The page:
2. <batch:step id=« import »>
  3. <batch:tasklet>
  4. <batch:chunk reader=« contactItemReader » writer=« contactItemWriter » commit-interval=« 100 » />
  5. </batch:tasklet>
  6. </batch:step>
  7. </batch:job>

Our batch (called a job in Spring Batch’s vocabulary) is made of only one step (« import »). We refer to Spring Beans that will be in charge of reading the data and writing them, respectively. The contactItemReader is here to read the contact from the XML file and Spring Batch comes with a built-in support for that, which is based on Spring OXM. Here is the configuration of the contactItemReader bean :

  1. <bean id=« contactItemReader » class=« org.springframework.batch.item.xml.StaxEventItemReader »>
  2. <property name=« fragmentRootElementName » value=« contact » />
  3. <property name=« resource » value=« file:./contacts_10000.xml » />
  4. <property name=« unmarshaller » ref=« contactMarshaller » />
  5. </bean>
  6. <bean id=« contactMarshaller » class=« org.springframework.oxm.xstream.XStreamMarshaller »>
  7. <property name=« aliases »>
  8. <util:map id=« aliases »>
  9. <entry key=« contact » value=« com.zenika.domain.Contact » />
  10. </util:map>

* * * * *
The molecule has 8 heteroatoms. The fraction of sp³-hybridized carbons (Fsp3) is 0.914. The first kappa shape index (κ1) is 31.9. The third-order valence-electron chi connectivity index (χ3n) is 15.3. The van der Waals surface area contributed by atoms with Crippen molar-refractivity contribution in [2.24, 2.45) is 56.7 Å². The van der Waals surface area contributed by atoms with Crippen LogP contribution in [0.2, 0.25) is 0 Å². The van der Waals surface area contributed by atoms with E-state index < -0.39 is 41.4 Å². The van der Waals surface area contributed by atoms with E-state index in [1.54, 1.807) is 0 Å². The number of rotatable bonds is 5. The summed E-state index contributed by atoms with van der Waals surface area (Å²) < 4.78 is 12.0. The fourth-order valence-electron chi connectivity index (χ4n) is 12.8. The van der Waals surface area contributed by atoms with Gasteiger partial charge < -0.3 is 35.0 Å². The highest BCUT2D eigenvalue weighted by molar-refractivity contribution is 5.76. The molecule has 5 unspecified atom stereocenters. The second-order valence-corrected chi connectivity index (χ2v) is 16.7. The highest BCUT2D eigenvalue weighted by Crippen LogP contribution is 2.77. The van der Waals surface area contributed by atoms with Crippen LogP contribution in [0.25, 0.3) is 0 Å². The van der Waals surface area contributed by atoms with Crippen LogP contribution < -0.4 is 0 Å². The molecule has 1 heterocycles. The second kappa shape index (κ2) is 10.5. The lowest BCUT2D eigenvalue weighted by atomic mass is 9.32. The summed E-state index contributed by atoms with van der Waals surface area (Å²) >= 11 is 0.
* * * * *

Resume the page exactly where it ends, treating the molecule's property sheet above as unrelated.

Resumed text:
11. </property>
  12. </bean>

Notice Spring Batch uses StAX, which means that the whole XML file won’t be loaded in memory. Spring Batch will « stream » it instead and send the Contact objects in chunks to the writer. The size of the chunk will the value in the commit-interval attribute defined previously. Spring Batch does not provide support for writing data in a database. This a good opportunity to take a look at the Spring Batch’s API and implement our own ItemWriter:

  1. public class JdbcContactItemWriter implements ItemWriter<Contact> {
  2. ()
  3. @Override
  4. public void write(final List<? extends Contact> chunk) throws Exception {
  5. String sql = « insert into contact (firstname,lastname,birthdate) values (?,?,?) »;
  6. jdbcTemplate.batchUpdate(sql, new BatchPreparedStatementSetter() {
  7. @Override
  8. public void setValues(PreparedStatement ps, int i) throws SQLException {
  9. Contact contact = chunk.get(i);